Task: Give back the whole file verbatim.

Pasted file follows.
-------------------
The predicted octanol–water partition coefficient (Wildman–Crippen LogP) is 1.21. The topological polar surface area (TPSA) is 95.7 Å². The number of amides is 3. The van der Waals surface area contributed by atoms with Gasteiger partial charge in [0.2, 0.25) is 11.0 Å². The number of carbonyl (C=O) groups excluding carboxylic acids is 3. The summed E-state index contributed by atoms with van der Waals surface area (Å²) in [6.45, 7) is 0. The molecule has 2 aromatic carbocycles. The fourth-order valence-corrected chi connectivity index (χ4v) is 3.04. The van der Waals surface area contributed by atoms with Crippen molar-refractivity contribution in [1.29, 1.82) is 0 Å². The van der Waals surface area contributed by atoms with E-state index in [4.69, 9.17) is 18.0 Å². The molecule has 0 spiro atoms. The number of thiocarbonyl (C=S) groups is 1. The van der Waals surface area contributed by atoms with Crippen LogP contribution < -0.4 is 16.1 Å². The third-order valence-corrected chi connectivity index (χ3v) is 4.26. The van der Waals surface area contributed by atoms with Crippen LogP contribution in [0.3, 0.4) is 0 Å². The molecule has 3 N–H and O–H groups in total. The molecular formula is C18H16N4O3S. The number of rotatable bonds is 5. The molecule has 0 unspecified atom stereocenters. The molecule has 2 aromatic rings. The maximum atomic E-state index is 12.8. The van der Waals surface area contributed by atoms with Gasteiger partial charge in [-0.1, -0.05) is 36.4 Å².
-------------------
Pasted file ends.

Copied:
The predicted octanol–water partition coefficient (Wildman–Crippen LogP) is 1.21. The topological polar surface area (TPSA) is 95.7 Å². The number of amides is 3. The van der Waals surface area contributed by atoms with Gasteiger partial charge in [0.2, 0.25) is 11.0 Å². The number of carbonyl (C=O) groups excluding carboxylic acids is 3. The summed E-state index contributed by atoms with van der Waals surface area (Å²) in [6.45, 7) is 0. The molecule has 2 aromatic carbocycles. The fourth-order valence-corrected chi connectivity index (χ4v) is 3.04. The van der Waals surface area contributed by atoms with Crippen molar-refractivity contribution in [1.29, 1.82) is 0 Å². The van der Waals surface area contributed by atoms with E-state index in [4.69, 9.17) is 18.0 Å². The molecule has 0 spiro atoms. The number of thiocarbonyl (C=S) groups is 1. The van der Waals surface area contributed by atoms with Crippen LogP contribution < -0.4 is 16.1 Å². The third-order valence-corrected chi connectivity index (χ3v) is 4.26. The van der Waals surface area contributed by atoms with Crippen LogP contribution in [0.3, 0.4) is 0 Å². The molecule has 3 N–H and O–H groups in total. The molecular formula is C18H16N4O3S. The number of rotatable bonds is 5. The molecule has 0 unspecified atom stereocenters. The molecule has 2 aromatic rings. The maximum atomic E-state index is 12.8. The van der Waals surface area contributed by atoms with Gasteiger partial charge in [-0.1, -0.05) is 36.4 Å².